In recent times, Vermont and neighboring states have been losing forest land to development at a rate of almost 1,500 acres per year. With forest fragmentation gaining ground across New England, conserving land for future generations of people, wildlife, and plants has become both increasingly important and increasingly difficult.
According to a new study published by researchers at the University of Vermont, the state has already protected a third of the highest priority targeted lands needed to protect and connect valuable wildlife habitats and corridors. The protected lands amount to 1.3 million acres.
Most of the currently conserved lands are forested. However, there are high-priority targeted surface water and riparian areas – ponds, rivers, shorelines, and wetlands – and not nearly enough of these have been protected. (Many animals require zones along waterways in which to travel between the habitats they need to survive).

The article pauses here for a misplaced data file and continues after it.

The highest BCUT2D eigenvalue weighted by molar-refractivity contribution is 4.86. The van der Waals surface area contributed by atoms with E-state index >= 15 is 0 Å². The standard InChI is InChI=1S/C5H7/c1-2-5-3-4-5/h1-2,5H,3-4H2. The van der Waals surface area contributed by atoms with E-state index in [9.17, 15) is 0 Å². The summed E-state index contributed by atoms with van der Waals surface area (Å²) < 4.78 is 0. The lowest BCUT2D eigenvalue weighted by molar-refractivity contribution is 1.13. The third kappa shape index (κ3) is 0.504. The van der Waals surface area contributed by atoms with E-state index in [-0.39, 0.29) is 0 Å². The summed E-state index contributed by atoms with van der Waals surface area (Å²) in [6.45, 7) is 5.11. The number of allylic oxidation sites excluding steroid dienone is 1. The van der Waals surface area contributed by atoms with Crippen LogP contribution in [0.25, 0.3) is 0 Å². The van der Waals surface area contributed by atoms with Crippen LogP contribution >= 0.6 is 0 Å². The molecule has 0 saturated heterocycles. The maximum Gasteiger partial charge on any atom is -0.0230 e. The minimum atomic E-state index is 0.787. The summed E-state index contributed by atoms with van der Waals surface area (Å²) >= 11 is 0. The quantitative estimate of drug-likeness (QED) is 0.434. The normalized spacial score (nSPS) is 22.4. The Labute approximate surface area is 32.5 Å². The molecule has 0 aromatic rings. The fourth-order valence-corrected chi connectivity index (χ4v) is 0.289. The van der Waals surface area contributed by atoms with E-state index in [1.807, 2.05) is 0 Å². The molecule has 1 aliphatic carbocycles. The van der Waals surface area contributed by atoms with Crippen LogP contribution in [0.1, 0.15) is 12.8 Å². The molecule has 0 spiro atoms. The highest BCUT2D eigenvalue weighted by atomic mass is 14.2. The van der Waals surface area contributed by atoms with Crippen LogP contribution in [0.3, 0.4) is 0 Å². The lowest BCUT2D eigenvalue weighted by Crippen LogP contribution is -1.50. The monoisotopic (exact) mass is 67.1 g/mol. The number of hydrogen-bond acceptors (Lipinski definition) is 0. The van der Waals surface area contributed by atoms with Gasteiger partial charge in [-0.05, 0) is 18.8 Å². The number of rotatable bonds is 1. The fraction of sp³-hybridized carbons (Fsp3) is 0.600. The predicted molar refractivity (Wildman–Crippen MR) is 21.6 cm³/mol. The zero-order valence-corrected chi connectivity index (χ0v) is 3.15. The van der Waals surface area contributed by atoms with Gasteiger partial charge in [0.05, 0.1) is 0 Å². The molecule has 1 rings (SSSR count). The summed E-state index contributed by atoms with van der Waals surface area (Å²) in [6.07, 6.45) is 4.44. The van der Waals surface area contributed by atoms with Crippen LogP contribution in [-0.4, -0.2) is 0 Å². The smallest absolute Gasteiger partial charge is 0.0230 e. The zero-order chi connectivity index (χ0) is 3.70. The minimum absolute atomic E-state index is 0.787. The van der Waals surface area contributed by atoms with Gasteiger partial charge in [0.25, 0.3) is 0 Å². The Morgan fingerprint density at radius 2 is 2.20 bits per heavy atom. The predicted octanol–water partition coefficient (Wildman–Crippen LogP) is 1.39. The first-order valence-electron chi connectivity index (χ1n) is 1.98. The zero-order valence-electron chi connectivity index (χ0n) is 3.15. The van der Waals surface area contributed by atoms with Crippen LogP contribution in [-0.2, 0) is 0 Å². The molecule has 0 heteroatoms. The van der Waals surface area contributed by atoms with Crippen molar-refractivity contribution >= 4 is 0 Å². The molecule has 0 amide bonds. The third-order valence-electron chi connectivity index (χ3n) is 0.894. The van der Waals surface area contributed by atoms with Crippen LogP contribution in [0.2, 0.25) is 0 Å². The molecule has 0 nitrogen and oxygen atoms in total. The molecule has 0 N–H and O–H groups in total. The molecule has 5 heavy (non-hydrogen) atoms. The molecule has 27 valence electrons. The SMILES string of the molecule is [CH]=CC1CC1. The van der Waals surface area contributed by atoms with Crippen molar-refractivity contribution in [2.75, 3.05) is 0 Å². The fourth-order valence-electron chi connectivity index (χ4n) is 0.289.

The state of Vermont and a number of partners have laid out a comprehensive and thoughtful vision that would ensure that Vermont remains a good place for all forms of life in the future. The new study provides a crucial benchmark of current levels of forest protection to help prioritize future conservation actions.
Three groups dominate in responsibility for the state’s protected lands: the federal government, the state government, and private non-profit organizations. (Each of these account for roughly a third of existing protected lands).
Going forward, Vermont’s nonprofits will play an increasingly important role in land conservation, especially in continuing to protect those areas that are rich with species diversity. Nonprofits are engaging more and more deeply in restoring wetlands that were previously degraded, planting new forests along river shores, and protecting unique natural communities while also protecting working forests and farmland.
Photo, posted June 15, 2014, courtesy of Wesley Carr via Flickr.